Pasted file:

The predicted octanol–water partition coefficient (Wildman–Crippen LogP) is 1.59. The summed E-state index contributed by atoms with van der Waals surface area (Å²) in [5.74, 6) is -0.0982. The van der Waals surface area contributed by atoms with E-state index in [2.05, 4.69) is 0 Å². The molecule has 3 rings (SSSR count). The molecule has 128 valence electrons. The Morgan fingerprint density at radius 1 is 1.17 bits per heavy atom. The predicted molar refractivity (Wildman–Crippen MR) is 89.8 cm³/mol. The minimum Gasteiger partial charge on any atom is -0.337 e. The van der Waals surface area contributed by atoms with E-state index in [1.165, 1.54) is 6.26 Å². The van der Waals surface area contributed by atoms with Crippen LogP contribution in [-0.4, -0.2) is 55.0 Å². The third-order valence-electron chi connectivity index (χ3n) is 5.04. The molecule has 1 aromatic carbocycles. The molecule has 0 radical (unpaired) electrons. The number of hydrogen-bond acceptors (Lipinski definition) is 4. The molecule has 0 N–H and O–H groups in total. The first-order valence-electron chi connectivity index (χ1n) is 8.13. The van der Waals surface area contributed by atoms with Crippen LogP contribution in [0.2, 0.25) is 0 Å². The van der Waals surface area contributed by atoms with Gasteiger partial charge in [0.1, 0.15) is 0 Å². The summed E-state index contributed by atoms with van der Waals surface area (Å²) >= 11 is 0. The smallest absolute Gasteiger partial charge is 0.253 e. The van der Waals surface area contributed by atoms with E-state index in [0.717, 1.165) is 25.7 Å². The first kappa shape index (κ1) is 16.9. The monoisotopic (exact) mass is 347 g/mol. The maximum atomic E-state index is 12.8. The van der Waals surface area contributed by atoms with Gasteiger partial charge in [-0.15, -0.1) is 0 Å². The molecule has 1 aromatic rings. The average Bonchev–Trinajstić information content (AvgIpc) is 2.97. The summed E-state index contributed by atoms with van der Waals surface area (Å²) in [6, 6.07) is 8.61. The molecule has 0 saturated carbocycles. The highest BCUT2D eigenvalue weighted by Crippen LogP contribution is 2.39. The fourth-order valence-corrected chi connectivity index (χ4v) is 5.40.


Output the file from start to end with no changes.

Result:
The predicted octanol–water partition coefficient (Wildman–Crippen LogP) is 1.59. The summed E-state index contributed by atoms with van der Waals surface area (Å²) in [5.74, 6) is -0.0982. The van der Waals surface area contributed by atoms with E-state index in [2.05, 4.69) is 0 Å². The molecule has 3 rings (SSSR count). The molecule has 128 valence electrons. The Morgan fingerprint density at radius 1 is 1.17 bits per heavy atom. The predicted molar refractivity (Wildman–Crippen MR) is 89.8 cm³/mol. The minimum Gasteiger partial charge on any atom is -0.337 e. The van der Waals surface area contributed by atoms with E-state index in [1.165, 1.54) is 6.26 Å². The van der Waals surface area contributed by atoms with Crippen LogP contribution in [-0.4, -0.2) is 55.0 Å². The third-order valence-electron chi connectivity index (χ3n) is 5.04. The molecule has 1 aromatic carbocycles. The molecule has 0 radical (unpaired) electrons. The number of hydrogen-bond acceptors (Lipinski definition) is 4. The molecule has 0 N–H and O–H groups in total. The first-order valence-electron chi connectivity index (χ1n) is 8.13. The van der Waals surface area contributed by atoms with Crippen LogP contribution in [0.2, 0.25) is 0 Å². The van der Waals surface area contributed by atoms with Gasteiger partial charge in [0.1, 0.15) is 0 Å². The summed E-state index contributed by atoms with van der Waals surface area (Å²) >= 11 is 0. The smallest absolute Gasteiger partial charge is 0.253 e. The van der Waals surface area contributed by atoms with E-state index in [0.717, 1.165) is 25.7 Å². The first kappa shape index (κ1) is 16.9. The monoisotopic (exact) mass is 347 g/mol. The maximum atomic E-state index is 12.8. The van der Waals surface area contributed by atoms with Gasteiger partial charge in [-0.15, -0.1) is 0 Å². The molecule has 1 aromatic rings. The average Bonchev–Trinajstić information content (AvgIpc) is 2.97. The summed E-state index contributed by atoms with van der Waals surface area (Å²) in [6, 6.07) is 8.61. The molecule has 0 saturated carbocycles. The highest BCUT2D eigenvalue weighted by Crippen LogP contribution is 2.39. The fourth-order valence-corrected chi connectivity index (χ4v) is 5.40.